Many years ago, I wrote a children's story for my son about a boy detective named "Chase Jackson". It was around that time that I started writing notes for what came to be Exposure, so I thought I would be clever and simply reverse the order of his first and last names. (Turns out it wasn't so clever, because it made things rather confusing!)
I am not entirely sure why "Jackson" popped into my head at that time, nor why I wanted to preserve it for a grown-up book series, but it was likely due to the Black-Jackson connection on one side of my family.
As the book evolved (and to be honest, it did just "evolve", since my initial outline only covered what came to be about 10% of the book), little bits of background popped up without warning. Looking back, it seemed they popped up for a reason.
Gary Black, my grandfather, spent a bit of time in the US Army. He's shown here in Sergeant's stripes, but I also have a picture of him with Captain's bars following a WWII battlefield commission.
Jackson Chase spent time as both enlisted and as an officer, too. But he went the opposite direction. When he was sent to basic training in the New Zealand Army, he was punished down to an enlisted rank by his uncle. Only after proving his worth was he able to regain his proper rank as an officer.
Another tie-in to Jackson's background is flying. Van Lear Black, Gary's father, was a patron of early aviation. He financed Byrd's expeditions to the North Pole and Antarctica (hence the name of Mount Black in Antarctica courtesy of Byrd's widow). And he flew some of the longest distance flights of early aviation: Netherlands to Jakarta and back in 1927 (where wild elephants charged the plane in Burma), London to the Cape of Good Hope in 1929, and London to Tokyo to Java in 1930.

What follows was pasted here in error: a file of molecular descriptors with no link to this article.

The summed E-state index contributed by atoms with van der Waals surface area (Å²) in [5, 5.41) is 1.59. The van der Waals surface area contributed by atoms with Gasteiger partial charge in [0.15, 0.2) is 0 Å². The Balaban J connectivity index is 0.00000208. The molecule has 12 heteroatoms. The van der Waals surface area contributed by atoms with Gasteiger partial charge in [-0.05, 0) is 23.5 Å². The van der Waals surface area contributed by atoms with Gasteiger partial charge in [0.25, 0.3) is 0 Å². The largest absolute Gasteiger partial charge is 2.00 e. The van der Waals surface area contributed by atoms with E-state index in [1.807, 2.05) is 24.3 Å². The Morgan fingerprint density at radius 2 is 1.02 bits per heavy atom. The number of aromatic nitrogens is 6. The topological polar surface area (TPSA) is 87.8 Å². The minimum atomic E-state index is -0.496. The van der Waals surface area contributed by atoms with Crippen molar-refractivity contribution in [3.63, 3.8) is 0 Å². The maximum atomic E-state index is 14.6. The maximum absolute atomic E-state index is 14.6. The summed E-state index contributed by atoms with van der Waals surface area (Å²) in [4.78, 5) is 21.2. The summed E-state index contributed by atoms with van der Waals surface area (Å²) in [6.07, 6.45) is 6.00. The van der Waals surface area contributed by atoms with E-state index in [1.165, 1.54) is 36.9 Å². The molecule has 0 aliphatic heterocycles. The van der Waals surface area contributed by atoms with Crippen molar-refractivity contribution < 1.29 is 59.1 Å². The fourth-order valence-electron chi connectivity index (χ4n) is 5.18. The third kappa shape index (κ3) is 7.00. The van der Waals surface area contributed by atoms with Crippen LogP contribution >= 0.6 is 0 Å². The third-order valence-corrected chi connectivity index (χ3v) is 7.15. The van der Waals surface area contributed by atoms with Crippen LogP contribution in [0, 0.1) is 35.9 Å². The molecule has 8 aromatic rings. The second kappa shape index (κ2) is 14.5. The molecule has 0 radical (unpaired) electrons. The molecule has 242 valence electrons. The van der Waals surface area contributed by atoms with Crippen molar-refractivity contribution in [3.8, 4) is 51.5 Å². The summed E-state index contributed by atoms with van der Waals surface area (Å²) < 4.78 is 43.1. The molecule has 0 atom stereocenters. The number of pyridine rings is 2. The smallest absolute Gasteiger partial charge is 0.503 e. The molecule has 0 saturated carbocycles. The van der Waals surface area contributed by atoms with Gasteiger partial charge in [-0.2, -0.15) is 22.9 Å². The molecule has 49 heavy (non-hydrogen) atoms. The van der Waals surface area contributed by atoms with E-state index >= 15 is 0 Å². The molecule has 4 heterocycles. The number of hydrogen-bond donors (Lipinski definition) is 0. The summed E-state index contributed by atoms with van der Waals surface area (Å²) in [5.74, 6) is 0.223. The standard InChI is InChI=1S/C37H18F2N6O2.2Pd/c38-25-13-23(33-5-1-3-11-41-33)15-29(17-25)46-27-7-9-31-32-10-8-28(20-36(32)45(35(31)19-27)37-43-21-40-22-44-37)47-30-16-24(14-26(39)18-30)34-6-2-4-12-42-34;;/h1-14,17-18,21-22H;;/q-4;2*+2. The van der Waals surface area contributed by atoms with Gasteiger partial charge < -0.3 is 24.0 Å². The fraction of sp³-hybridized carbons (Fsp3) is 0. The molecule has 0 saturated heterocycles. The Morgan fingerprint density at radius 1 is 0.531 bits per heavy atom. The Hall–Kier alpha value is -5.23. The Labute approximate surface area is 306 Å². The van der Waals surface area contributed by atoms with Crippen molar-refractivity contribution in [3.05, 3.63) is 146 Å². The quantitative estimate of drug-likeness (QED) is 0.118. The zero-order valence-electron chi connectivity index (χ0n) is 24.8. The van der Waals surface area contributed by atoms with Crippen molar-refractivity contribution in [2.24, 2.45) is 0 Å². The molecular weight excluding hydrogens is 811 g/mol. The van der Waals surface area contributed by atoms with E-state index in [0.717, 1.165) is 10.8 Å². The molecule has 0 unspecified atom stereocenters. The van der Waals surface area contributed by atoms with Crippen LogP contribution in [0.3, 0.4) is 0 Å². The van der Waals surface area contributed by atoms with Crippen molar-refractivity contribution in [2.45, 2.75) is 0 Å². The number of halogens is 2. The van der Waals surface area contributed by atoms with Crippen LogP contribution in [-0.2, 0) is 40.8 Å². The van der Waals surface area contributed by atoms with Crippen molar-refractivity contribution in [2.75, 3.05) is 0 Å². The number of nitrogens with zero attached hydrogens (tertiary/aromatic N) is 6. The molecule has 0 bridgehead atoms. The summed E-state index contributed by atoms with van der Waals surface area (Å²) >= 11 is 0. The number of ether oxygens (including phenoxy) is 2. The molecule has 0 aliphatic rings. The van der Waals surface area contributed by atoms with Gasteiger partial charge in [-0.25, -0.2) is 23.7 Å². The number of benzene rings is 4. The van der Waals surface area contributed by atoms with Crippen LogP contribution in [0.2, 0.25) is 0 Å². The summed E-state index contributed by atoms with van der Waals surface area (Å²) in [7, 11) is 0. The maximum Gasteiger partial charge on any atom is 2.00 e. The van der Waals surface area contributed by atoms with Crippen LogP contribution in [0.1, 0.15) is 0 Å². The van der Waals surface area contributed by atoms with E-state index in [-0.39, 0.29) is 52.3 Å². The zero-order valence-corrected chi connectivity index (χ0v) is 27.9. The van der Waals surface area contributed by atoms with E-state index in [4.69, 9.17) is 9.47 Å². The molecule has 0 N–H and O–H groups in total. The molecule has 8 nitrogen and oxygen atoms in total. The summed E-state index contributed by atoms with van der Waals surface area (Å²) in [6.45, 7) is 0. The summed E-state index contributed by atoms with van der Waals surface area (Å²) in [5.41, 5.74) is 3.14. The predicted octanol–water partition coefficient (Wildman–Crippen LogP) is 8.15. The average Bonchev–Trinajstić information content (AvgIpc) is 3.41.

Despite surviving plane crashes during his adventures in both Genoa and Dum Dum, India, Van Lear Black actually perished at sea. He fell to his death off the stern of his yacht Sabalo. Despite a four-plane rescue search of the area, only his cap was found.
So, how does "Jackson" connect to "Black"? Through the marriage of Catharine Jackson to Gary Black in 1939. Catharine Jackson was the daughter of Catharine Bond (Jackson) and Richard N. Jackson.
Being a family name that could be used as both a first and last name undoubtedly was the reason Jackson's name came to be.
But it wasn't until recently that I discovered this little book in my grandmother's attic. It was a bit of a surprise to see that my great, great grandfather, Elihu E. Jackson, was once the governor of my home state, Maryland.
Bond, Catharine Bond
What writer in the action and adventure realm can't say they'd love to create a character with the attributes (and longevity) of James Bond? Ok, to be perfectly honest, there is no connection between James Bond and my great grandmother other than sharing the same name.
But in that recent excavation of my grandmother's attic, there was a glimmer of Jackson Chase showing in some of the pictures of Catharine Bond Jackson. I love the image of her standing boldly in a flight suit at Logan Field, and her happiness in that little sailboat.
And finally, Chase
So, how about Jackson's last name, Chase? Well, that goes back to the original children's story I wrote using the character "Chase Jackson". He was named after my writing co-conspirator, my younger son, Chase.